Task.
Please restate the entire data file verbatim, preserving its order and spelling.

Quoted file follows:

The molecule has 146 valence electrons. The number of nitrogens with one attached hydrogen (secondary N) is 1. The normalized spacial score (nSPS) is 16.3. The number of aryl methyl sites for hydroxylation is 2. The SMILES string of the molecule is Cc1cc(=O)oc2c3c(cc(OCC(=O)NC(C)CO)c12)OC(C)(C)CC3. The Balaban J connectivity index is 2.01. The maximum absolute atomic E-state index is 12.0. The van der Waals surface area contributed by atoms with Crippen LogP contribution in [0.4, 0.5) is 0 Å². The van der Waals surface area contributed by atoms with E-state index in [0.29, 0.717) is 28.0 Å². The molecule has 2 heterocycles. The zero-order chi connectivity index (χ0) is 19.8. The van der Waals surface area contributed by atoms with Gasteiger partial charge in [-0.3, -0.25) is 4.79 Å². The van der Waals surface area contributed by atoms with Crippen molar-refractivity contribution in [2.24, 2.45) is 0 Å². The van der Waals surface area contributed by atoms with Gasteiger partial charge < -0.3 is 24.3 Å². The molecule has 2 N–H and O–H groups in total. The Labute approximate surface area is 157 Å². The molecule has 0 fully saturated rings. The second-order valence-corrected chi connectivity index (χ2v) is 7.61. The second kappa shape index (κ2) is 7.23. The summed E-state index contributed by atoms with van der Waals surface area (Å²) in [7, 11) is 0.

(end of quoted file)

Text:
The molecule has 146 valence electrons. The number of nitrogens with one attached hydrogen (secondary N) is 1. The normalized spacial score (nSPS) is 16.3. The number of aryl methyl sites for hydroxylation is 2. The SMILES string of the molecule is Cc1cc(=O)oc2c3c(cc(OCC(=O)NC(C)CO)c12)OC(C)(C)CC3. The Balaban J connectivity index is 2.01. The maximum absolute atomic E-state index is 12.0. The van der Waals surface area contributed by atoms with Crippen LogP contribution in [0.4, 0.5) is 0 Å². The van der Waals surface area contributed by atoms with E-state index in [0.29, 0.717) is 28.0 Å². The molecule has 2 heterocycles. The zero-order chi connectivity index (χ0) is 19.8. The van der Waals surface area contributed by atoms with Gasteiger partial charge in [-0.3, -0.25) is 4.79 Å². The van der Waals surface area contributed by atoms with Crippen molar-refractivity contribution in [2.24, 2.45) is 0 Å². The van der Waals surface area contributed by atoms with Gasteiger partial charge < -0.3 is 24.3 Å². The molecule has 2 N–H and O–H groups in total. The Labute approximate surface area is 157 Å². The molecule has 0 fully saturated rings. The second-order valence-corrected chi connectivity index (χ2v) is 7.61. The second kappa shape index (κ2) is 7.23. The summed E-state index contributed by atoms with van der Waals surface area (Å²) in [7, 11) is 0.